Novel device detects cervix “ripening” to predict normal and abnormal labor

Multi-specialty team studying non-invasive method to measure underlying cervical tissue changes that precede birth

12:00 PM

Author | Beata Mostafavi

Illustration of a doctor and patient looking at ultrasound

During pregnancy, women often receive vaginal ultrasounds to measure the length of their cervix, helping predict their risk of delivering early – but this measurement is far from perfect.

Now, a team led by Michigan Medicine is using a novel technology to modify this routine prenatal test to collect more detailed information about the cervix to help precisely predict delivery time, and particularly, the risk of preterm labor.  

A multi-specialty team of maternal fetal medicine experts and obstetric physicians, engineers and clinical research staff have developed a non-invasive imaging method showing underlying cervical tissue changes detectable in early pregnancy that precede preterm birth.

Specifically, the tool monitors cervical “ripening,” or stiffness and remodeling, the process by which the cervix shortens, softens, and dilates to allow passage of the fetus.

“Current methods to assess cervical stiffness have significant limitations affecting reliability,” says project lead Molly Stout, M.D., M.Sci., maternal fetal medicine director at University of Michigan Health Von Voigtlander Women's Hospital.

“Now we have a device that could be used to improve the prediction of preterm birth, allowing clinicians to better target interventions to people at risk.”

Stout and her team are presenting project milestones related to full-term birth at the 2024 Society of Maternal Fetal Medicine Pregnancy Meeting in Maryland.

She explains more about the team’s work:

Why do we need better ways to predict preterm birth?

Stout: Preterm, or premature birth, is when a baby is born too early, before the 37th week of pregnancy. This condition affects one in 10 births in the U.S and is a major contributor to neonatal death and lifelong adverse health outcomes. It’s also associated with billions of dollars in medical costs.

There’s a critical need to improve methods to correctly identify patients at risk for preterm birth to move both the clinical and scientific preterm birth field forward.

Currently, our inability to reliably predict when labor will occur is a significant barrier to solving this problem on a broad level. 

Can you describe the device your team developed?

Stout: Our team invented a novel imaging tool we call a fully quantitative cervical elastography system (Q-CES), which modifies the standard transvaginal ultrasound probe to quantify both pressure and tissue deformation in the cervix.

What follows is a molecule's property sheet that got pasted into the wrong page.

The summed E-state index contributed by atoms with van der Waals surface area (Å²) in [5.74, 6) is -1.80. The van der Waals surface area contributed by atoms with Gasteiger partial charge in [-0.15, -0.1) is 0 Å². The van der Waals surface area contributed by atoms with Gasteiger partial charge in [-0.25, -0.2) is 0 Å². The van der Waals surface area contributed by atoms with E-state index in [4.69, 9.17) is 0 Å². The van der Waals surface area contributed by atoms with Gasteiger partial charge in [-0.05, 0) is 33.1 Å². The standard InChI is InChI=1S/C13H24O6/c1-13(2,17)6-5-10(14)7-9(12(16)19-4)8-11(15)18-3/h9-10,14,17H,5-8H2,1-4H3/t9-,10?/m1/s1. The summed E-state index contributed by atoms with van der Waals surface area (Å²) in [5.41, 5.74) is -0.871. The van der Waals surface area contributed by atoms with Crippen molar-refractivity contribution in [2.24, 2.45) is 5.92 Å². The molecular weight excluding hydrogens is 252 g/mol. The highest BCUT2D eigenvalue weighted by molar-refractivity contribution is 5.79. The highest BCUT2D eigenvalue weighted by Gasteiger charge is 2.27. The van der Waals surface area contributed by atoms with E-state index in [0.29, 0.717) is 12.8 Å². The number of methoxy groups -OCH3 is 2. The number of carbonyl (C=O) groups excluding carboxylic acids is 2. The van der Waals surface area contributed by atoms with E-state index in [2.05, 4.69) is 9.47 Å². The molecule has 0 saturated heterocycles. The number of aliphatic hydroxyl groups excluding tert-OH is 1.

This provides a system to fully measure cervical tissue stiffness that can be compared across patients for the first time, numerically describing this physiology just like we quantify and measure other things to define normal and abnormal states in modern medicine. 

What are your newest findings related to full-term birth? 

Stout: Although preterm birth is a major medical problem and has been the focus of our work to-date, we are also unable to predict the timing of birth as the due date approaches.  

Our findings in late pregnancy suggest some promise at identifying cervical changes that may differ in patients with vaginal birth compared to those who ultimately require cesarean birth. We enrolled over 100 patients at 37 weeks or beyond and measured their cervical ripening weekly until delivery occurred.  

We found that people with vaginal births demonstrated a 14% softening rate per week leading up to delivery whereas those with cesarean births do not soften. These are early findings, but we hope these measurements will open the door to identify opportunities to maximize the chance for vaginal birth in more people.  

Overall, fully quantifying what is happening in the cervix, both at preterm gestational ages as well as at full-term will open new avenues for scientific advancement and clinical care in pregnancy.  

This project received Frankel Innovation Initiative funding and an award from the Women’s Health Innovation Fund.

More Articles About: Women's Health Health Tech obstetrics Prematurity Neonatology childbirth Labor Prenatal Care
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